My deadline, which had once seemed so com- fortingly distant, was now almost upon me. I started running the corridors shouting,. 'Ott est hitnsieur 'Emingway? S'il vous bloody plait.' Various steward figures in dazzling white ducks gave me cabin numbers, apparently at random, in French, and I plunged, sweating and Medusa- haired, into various wrong staterooms. Twice I found bars tucked away in windowless metal caverns. The bar tenders denied any knowledge of 'Emingway and suggested different bars. Other journalists, who must have been deposited aboard by submarine, appeared at the end of long car- peted vistas, pantomimed fury and contempt for rival papers like the Demon King, and made off at a trot. Eventually, having traversed the ship a couple of times, I arrived back at one of the bars and discovered there a battered, burly figure humped on a. stool. He didn't look like Heming- way as much as like an old, over-exposed, badly retouched photograph of Hemingway. His hair and beard seemed to have been knitted on, heavy wooden needles out of shiny, new, delicate barbed-wire. His face, such of it as was visible, was as bright as a peeled orange. And as he spoke tiny vessels appeared to explode across his cheeks like Very shells over a battlefield. `Mr. Hemingway,' he said, 'has nothing to say to the press, but I will buy you a drink.'
He spoke very slowly and carefully like some- one counting out small change in a foreign currency and watching to spot the moment when he is being overcharged. I took the drink and poured it down into a stomach already distended by a queasy brew of awe and resentment. Now I was here I couldn't think of a single thing to say. A hasty rake over the surface of my mind produced a recent small news item—some bumptious tourist in Havana had taken Hemingway's place at a bar and been picked up and ejected by an indignant boozing crony. What was the use of preaching about the True and the Beautiful and the Good and That's The Way It Should Be Among Men, I asked, if the preacher behaved like any Hollywood bum on a spree?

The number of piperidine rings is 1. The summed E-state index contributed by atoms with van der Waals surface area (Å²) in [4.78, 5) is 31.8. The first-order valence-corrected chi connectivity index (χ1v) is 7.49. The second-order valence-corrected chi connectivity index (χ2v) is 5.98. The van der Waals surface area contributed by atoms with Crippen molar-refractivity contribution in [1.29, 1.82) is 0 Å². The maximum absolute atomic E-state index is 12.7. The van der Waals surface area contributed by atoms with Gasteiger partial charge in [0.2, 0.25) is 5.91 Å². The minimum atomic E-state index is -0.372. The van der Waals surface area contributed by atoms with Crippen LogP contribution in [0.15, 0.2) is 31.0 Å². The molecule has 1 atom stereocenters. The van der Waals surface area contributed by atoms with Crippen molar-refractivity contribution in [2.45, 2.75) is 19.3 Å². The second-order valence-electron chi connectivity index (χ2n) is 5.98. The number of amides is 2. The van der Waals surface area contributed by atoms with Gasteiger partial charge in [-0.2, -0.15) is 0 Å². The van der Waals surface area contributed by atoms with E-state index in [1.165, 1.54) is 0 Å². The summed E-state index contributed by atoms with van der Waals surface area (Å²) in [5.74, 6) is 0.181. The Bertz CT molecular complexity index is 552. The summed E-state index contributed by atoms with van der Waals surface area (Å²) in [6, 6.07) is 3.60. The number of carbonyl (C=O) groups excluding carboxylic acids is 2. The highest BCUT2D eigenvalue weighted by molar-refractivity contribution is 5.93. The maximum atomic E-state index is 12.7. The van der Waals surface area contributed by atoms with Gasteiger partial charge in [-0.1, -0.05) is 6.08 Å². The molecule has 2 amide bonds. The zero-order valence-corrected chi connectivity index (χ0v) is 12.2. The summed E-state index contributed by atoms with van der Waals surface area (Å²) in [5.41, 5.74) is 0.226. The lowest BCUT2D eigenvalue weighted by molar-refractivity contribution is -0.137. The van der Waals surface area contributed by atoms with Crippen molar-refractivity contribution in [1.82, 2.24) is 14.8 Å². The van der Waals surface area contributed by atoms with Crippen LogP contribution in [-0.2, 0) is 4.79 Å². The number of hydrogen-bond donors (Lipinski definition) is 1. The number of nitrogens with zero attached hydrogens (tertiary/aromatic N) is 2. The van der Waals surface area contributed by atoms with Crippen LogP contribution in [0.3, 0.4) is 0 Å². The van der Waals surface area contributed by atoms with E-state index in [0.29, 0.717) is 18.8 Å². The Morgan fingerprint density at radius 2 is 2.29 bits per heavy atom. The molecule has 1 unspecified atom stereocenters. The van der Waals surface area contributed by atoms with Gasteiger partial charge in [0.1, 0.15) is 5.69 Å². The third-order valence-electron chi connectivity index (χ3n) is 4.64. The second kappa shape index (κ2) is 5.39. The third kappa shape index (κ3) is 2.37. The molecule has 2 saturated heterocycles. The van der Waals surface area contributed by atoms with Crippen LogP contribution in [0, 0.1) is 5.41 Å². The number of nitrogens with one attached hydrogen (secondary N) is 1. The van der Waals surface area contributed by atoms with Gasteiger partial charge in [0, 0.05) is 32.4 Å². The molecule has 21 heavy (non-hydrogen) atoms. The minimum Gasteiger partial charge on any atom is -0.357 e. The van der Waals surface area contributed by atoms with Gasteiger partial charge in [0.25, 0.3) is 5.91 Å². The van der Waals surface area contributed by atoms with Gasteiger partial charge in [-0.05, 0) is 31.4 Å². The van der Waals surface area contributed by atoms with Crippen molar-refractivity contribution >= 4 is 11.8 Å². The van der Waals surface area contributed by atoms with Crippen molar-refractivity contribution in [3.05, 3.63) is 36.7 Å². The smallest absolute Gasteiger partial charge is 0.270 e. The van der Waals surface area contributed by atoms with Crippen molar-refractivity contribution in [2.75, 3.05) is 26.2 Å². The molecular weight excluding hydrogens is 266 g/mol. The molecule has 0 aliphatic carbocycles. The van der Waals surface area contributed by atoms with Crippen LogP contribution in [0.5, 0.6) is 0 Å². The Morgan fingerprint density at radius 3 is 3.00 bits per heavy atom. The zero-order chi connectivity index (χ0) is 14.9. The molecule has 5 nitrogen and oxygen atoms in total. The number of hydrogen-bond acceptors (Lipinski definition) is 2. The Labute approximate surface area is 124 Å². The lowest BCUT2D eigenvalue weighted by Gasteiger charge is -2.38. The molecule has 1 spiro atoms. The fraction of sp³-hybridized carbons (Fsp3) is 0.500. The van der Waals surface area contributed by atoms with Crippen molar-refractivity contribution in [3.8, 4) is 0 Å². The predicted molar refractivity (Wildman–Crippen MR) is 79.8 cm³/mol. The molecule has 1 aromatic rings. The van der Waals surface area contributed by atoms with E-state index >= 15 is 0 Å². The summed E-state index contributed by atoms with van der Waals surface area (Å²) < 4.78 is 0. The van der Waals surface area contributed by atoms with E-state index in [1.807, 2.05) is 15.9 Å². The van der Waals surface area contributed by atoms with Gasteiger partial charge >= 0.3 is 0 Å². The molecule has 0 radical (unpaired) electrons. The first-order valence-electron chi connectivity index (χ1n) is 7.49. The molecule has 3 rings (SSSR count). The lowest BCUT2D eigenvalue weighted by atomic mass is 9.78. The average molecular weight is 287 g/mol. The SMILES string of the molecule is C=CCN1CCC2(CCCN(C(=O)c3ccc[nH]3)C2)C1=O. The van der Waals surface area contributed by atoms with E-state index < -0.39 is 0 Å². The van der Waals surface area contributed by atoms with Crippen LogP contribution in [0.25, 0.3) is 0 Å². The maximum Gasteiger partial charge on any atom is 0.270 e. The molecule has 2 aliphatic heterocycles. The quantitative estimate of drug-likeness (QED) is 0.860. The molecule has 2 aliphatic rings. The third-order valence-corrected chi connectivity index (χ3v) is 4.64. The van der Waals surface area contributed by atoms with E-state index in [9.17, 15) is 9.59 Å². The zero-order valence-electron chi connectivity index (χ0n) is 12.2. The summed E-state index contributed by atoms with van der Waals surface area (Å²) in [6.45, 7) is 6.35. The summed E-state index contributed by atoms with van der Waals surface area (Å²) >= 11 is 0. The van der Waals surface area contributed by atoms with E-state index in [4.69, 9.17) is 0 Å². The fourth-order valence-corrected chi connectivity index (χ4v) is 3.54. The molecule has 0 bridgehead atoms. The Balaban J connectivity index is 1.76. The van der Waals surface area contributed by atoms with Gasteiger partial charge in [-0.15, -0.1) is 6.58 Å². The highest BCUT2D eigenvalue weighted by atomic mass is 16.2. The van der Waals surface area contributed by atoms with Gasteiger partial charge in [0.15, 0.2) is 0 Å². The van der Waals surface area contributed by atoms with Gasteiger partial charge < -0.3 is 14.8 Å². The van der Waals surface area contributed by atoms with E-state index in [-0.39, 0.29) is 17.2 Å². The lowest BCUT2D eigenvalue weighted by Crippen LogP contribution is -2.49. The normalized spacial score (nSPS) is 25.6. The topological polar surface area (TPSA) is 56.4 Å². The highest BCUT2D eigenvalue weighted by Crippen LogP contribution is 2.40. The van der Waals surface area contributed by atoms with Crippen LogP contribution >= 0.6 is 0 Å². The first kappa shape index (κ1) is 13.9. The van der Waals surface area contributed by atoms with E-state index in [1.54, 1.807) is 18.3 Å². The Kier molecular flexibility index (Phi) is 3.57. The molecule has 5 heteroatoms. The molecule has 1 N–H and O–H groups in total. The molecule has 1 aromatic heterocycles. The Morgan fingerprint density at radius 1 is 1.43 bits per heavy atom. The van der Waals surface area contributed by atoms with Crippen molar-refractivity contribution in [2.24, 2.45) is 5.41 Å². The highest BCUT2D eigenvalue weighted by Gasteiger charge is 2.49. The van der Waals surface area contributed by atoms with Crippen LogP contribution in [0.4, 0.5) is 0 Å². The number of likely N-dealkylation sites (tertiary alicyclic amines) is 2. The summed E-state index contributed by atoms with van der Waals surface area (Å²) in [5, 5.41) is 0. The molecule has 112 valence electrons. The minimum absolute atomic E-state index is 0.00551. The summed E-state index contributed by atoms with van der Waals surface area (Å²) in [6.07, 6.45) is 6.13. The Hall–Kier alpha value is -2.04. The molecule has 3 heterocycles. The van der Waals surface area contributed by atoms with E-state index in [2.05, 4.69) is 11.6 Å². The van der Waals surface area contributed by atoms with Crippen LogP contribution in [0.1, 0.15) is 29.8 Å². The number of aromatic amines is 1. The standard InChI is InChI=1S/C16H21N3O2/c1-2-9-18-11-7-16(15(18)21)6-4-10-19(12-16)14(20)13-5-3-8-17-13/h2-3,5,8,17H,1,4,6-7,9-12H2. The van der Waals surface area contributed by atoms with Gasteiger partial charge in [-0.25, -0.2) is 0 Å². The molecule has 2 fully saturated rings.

Hemingway punched himself in slow-motion on the ear as if annoyed that it should be trans- mitting such gibberish. 'You a drinking man?' he said. 'Yes,' I said. 'You have your favourite bar?' I suppose so,' I said. 'Then you have your favourite place in that bar. And that is your place. And they keep it for you.' No I don't,' I said, 'And no they don't.' Then it's, not a real bar,' he said amicably. 'In a real bar, they keep your place where you put your back to the wall. That's all.' That's pot all,' I said, stamping , my feet. That's Warner Brothers gangster talk. How would you like it if I had you thrown out of my bar?' Just then a fat Frenchman appeared. 'I think my seat, sir,' he announced. Hemingway slid off like a boxer who hears the bell for the next round. 'Excuse me. Excuse me,' he said. 'Your seat, certainly.' There was a longish pause and then we were both shaking with laughter until the counter rattled. `To hell with newspapers,' he shouted. `Come to France. We'll get off the boat and just drive into anywhere.'
I thought of the nicotined finger, the last edition, the pay slip, Lord Beaverbrook. 'Some other time,' I said. Back on shore I scribbled my newsless story as I waited for the call to FLE 3000 to come through. At last it came—`the office is closed for the day,' they said, 'try to- morrow morning.' And that's the way it was.